• To enhance the physical environment (vegetation increases oxygen levels, and helps keep the air cooler in summer and warmer in winter).
There may be many other reasons.

“I have found that most people think parks are built for people to use; but most of the same people rarely use parks”

Everyone seems to think we need parks and playgrounds to go to and use.
As with many things though; reality is often different to what people assume to be the case.

If we are going to plan a park or playground anywhere, the first step is to identify what functions it is to serve.
Always remember what the public needs, and what it wants are two different things.
Sometimes needs and wants are in conflict.
The purpose which we want a park or playground to fulfil may reflect needs rather than wants of the community (or it may reflect both).
Once you know the functions which a facility should serve; you can then set about designing the facility to serve those functions.
You may not always be able to satisfy all criteria though; so you should perhaps prioritize criteria before you begin.


What is a Playground?
Playgrounds are in the broad sense, anywhere that people play.
Most people tend to think of playgrounds as something for children; but adult playgrounds have also been built at times, in some places.
Play is very serious business for children.
Play is in fact more important than schooling in the development of a child. They learn many things (both physical and intellectual skills) through play; and without adequate opportunities to play, a child will not develop properly (and in later life, can as a result, have problems).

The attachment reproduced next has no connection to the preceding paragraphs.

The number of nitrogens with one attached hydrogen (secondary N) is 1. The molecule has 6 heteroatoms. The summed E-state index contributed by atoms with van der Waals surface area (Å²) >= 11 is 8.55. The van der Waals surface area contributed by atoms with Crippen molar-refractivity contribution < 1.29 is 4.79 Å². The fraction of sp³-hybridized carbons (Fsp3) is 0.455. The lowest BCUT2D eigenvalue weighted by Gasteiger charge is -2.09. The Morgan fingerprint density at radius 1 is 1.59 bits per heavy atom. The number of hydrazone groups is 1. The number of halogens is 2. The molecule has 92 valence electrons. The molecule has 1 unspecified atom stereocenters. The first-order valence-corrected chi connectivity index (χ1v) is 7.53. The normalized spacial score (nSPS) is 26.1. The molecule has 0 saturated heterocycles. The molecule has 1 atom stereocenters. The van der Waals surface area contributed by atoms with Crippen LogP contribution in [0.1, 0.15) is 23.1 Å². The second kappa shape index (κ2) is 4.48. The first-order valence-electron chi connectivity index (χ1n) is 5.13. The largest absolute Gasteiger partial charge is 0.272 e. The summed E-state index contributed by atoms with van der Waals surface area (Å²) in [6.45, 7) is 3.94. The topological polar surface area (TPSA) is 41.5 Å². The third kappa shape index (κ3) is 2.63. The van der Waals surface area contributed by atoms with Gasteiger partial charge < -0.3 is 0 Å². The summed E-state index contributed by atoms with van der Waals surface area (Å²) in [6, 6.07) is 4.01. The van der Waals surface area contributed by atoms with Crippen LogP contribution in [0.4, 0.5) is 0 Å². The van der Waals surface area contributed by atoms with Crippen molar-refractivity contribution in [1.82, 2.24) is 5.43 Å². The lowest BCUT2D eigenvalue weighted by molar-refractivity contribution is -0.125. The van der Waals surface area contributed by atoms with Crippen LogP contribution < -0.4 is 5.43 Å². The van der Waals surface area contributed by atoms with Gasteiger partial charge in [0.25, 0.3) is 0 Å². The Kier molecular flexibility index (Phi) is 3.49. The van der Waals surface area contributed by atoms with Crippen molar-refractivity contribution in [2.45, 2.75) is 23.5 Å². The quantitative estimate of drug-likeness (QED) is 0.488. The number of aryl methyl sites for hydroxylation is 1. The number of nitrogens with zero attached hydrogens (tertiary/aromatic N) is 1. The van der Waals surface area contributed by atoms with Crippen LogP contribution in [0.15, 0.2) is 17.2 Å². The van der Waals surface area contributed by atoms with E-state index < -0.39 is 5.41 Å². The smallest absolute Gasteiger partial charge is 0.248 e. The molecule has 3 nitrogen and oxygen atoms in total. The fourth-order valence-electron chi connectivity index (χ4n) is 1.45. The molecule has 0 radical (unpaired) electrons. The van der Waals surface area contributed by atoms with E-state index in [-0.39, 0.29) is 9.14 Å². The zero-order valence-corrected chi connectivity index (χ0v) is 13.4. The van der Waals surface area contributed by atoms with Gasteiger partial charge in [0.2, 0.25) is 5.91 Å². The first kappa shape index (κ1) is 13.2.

Consider Risk
The risk involved with children playing has been more than what some authorities have been prepared to bear.
In the past some authorities have removed playgrounds, or at least some playground equipment from parks, rather than risk an injury that might result in an unbearable lawsuit.
This approach however, may be considered “short term thinking”. Without play opportunities, tomorrows adults might not be

  • A government authority may be held liable if a child suffers physical injury on playground equipment which they own.
  • A government authority might also responsible, maybe liable if a community grows up deficient in a range of learning opportunities because the authority failed to provide adequate play opportunities; or excessively restricted opportunities.


There has been a great deal of research undertaken into safety and play, over the last 50 years.
If a playground or park is designed well, the chances of any accident being serious will be greatly reduced.
Park and playground planners or designers must minimize risk; but not necessarily eliminate risk
Note: By eliminating all physical risk, you may be adding to psychological developmental risks.

We hope we have provided you with enough information on the course, but if you do have questions for the tutors, then please click here.


Check out our eBooks

It's Easy to Enrol

Select a Learning Method


$461.00Payment plans available.

Courses can be started at any time from anywhere in the world!

Need Help?

Take advantage of our personalised, expert course counselling service to ensure you're making the best course choices for your situation.